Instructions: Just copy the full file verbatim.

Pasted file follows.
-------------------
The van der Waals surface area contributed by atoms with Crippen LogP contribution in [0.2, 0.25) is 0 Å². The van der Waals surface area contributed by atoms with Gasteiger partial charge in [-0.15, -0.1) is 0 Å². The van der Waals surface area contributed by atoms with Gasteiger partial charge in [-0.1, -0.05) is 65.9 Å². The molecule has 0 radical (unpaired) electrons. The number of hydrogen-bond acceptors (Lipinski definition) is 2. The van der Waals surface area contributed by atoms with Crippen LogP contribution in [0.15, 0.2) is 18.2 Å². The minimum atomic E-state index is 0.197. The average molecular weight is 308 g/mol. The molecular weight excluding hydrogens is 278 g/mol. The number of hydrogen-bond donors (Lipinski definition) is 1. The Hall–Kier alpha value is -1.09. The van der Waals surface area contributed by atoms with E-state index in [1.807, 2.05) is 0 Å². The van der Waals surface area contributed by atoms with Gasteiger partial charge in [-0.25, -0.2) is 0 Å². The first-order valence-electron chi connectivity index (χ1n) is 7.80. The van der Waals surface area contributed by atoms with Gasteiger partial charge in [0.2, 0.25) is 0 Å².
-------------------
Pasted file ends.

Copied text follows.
The van der Waals surface area contributed by atoms with Crippen LogP contribution in [0.2, 0.25) is 0 Å². The van der Waals surface area contributed by atoms with Gasteiger partial charge in [-0.15, -0.1) is 0 Å². The van der Waals surface area contributed by atoms with Gasteiger partial charge in [-0.1, -0.05) is 65.9 Å². The molecule has 0 radical (unpaired) electrons. The number of hydrogen-bond acceptors (Lipinski definition) is 2. The van der Waals surface area contributed by atoms with Crippen LogP contribution in [0.15, 0.2) is 18.2 Å². The minimum atomic E-state index is 0.197. The average molecular weight is 308 g/mol. The molecular weight excluding hydrogens is 278 g/mol. The number of hydrogen-bond donors (Lipinski definition) is 1. The Hall–Kier alpha value is -1.09. The van der Waals surface area contributed by atoms with E-state index in [1.807, 2.05) is 0 Å². The van der Waals surface area contributed by atoms with Gasteiger partial charge in [-0.25, -0.2) is 0 Å². The first-order valence-electron chi connectivity index (χ1n) is 7.80. The van der Waals surface area contributed by atoms with Gasteiger partial charge in [0.2, 0.25) is 0 Å².